Saturday, June 04, 2011

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Before entering corporate world I thought that programmers build the systems of the information society. That the software I develop would have users. This way, my skill and work would have a positive impact on society. It wouldn't be glamorous but it would be meaningful.

Looking back at the last 4 years, only for 4 months did I worked on systems, which were delivered and had reasonable usability. Other projects were discontinued, kept going on and on without shipping date or were prototypes to begin with. One 8-month project was delivered, but with so lousy usability that people probably used other means to access those features.

This means that on average 1 month each year was spent on productive work. The only trace from the remaining 11 months are the numbers on my bank account.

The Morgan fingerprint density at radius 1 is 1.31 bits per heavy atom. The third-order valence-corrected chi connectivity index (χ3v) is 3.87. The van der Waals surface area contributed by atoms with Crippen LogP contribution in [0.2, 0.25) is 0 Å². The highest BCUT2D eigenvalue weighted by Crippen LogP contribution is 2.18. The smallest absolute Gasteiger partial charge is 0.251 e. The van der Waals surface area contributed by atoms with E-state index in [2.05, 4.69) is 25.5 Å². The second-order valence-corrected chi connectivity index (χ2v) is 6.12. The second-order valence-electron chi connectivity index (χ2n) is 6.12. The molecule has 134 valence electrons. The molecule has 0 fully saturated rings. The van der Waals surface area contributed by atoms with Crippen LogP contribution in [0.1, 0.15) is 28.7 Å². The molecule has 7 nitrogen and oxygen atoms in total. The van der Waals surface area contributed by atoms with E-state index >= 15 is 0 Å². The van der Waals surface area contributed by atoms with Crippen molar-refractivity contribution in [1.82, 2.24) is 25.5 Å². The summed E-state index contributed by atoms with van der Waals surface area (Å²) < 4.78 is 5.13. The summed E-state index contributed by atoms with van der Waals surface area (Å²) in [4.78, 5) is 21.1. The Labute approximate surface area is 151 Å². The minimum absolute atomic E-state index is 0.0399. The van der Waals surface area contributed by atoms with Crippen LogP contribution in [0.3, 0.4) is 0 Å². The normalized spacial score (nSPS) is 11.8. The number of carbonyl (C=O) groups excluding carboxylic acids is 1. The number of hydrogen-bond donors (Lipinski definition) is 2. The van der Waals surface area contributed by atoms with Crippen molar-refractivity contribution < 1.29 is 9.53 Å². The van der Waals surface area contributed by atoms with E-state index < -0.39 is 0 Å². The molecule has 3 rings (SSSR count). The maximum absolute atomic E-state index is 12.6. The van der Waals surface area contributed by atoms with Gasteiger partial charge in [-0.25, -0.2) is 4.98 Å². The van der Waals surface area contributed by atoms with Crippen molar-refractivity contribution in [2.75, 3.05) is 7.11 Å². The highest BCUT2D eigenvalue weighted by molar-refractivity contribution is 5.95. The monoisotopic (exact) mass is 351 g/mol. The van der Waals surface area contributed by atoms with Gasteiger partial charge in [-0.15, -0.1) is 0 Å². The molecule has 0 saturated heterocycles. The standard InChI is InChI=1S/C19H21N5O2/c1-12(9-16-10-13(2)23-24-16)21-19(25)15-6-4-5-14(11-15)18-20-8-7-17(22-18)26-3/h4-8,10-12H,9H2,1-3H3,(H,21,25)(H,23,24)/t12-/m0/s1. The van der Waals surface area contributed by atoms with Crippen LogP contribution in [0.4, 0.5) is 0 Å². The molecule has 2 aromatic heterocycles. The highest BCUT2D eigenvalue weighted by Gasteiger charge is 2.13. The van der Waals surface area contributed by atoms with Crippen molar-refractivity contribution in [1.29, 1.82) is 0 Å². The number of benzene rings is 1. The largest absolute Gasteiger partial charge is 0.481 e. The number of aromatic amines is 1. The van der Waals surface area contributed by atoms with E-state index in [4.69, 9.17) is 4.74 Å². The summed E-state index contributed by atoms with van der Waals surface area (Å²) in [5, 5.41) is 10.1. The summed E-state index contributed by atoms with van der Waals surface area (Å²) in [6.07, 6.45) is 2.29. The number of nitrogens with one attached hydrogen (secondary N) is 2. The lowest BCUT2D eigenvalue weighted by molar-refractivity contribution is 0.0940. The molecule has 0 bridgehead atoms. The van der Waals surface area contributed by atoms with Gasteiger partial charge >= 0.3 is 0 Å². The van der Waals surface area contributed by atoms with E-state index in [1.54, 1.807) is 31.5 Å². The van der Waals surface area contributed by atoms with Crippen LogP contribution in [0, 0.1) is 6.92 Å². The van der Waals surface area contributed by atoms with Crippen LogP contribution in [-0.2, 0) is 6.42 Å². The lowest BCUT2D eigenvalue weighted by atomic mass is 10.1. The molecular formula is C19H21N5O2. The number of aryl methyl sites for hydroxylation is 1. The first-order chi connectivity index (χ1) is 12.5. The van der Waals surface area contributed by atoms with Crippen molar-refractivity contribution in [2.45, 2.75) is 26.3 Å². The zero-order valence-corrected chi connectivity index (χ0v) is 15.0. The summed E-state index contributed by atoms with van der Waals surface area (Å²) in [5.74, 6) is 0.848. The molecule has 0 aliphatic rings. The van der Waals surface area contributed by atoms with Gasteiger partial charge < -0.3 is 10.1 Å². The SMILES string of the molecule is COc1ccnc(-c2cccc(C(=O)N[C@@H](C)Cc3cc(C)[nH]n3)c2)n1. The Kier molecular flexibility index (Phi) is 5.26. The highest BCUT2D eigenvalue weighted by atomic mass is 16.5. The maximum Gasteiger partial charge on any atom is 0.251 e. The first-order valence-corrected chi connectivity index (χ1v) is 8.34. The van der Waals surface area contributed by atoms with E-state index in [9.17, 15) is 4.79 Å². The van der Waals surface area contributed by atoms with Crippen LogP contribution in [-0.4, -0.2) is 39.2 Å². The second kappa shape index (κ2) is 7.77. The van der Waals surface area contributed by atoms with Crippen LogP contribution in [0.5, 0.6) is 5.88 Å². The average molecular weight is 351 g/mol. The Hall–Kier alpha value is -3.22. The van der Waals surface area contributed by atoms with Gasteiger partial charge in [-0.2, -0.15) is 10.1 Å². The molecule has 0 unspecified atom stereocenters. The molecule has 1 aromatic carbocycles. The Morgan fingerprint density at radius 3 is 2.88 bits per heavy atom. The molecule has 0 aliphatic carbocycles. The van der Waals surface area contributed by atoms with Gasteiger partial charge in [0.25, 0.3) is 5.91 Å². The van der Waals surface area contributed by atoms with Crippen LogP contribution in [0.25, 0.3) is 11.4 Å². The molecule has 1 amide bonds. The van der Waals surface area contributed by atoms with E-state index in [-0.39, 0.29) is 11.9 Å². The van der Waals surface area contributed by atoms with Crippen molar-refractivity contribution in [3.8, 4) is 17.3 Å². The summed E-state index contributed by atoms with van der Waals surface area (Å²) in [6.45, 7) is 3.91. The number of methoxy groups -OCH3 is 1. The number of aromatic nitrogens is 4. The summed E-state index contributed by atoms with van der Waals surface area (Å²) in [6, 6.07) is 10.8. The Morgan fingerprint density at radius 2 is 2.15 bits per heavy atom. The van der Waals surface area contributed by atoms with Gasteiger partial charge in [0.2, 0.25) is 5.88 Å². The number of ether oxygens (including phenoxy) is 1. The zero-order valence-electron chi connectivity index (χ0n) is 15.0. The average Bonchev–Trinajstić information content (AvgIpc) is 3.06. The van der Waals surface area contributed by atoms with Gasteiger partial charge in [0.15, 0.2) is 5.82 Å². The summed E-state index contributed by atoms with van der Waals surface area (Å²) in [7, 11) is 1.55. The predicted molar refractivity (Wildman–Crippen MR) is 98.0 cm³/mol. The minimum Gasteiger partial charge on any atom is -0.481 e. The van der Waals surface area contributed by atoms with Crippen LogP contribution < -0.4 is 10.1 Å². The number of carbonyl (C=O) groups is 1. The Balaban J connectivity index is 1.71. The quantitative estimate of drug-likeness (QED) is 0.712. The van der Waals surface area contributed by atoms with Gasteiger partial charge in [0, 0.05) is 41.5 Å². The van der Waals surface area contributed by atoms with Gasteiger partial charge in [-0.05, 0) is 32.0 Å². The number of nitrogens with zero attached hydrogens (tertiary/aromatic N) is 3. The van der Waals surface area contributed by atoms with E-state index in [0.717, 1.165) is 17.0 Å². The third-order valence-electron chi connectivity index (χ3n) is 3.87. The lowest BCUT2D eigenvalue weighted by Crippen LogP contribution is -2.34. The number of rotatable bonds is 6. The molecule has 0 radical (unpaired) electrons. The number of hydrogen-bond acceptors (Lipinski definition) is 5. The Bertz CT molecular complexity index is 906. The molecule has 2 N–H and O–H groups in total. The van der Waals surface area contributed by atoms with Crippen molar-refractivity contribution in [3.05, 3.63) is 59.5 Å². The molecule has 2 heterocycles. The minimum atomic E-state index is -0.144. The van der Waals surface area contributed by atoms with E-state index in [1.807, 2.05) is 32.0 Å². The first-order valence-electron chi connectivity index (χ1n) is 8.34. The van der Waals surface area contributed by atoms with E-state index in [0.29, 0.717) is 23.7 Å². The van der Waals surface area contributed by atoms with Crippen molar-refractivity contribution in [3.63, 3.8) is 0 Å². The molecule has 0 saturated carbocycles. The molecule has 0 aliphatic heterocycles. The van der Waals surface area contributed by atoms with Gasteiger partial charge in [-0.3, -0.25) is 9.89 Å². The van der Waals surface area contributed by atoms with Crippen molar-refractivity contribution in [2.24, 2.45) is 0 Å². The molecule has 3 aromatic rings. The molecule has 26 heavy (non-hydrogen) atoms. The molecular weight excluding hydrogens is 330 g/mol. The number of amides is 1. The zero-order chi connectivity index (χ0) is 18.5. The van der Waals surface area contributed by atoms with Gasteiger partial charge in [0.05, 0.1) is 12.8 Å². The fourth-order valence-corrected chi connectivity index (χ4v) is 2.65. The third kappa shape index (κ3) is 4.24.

Work with no external impact produces a nasty ethical implication: The duty ethic where you get paid for doing your job becomes meaningless.

Since I am a leech on society's resources anyway, I might just as well leech for maximal personal advantage: raising the generous Finnish unemployment benefit, learning how to transfer logical talent (talent in the biblical sense: advantages which God gave to you at birth for implementing His will on earth) from value-creating positive sum skills into zero sum stock market gambling while listening to satanic black metal and blowing the dividends on frivolous and inappropriate pole dancing hobby. This way, I would become one of those sinister "market forces" which make your life miserable with demands for efficiency, privatize gains and socialize losses, destroy the environment, spike your food with E-codes, make the police shoot demonstrators in Spain and worsen your salary and working conditions in the race to the bottom.

1 comment:

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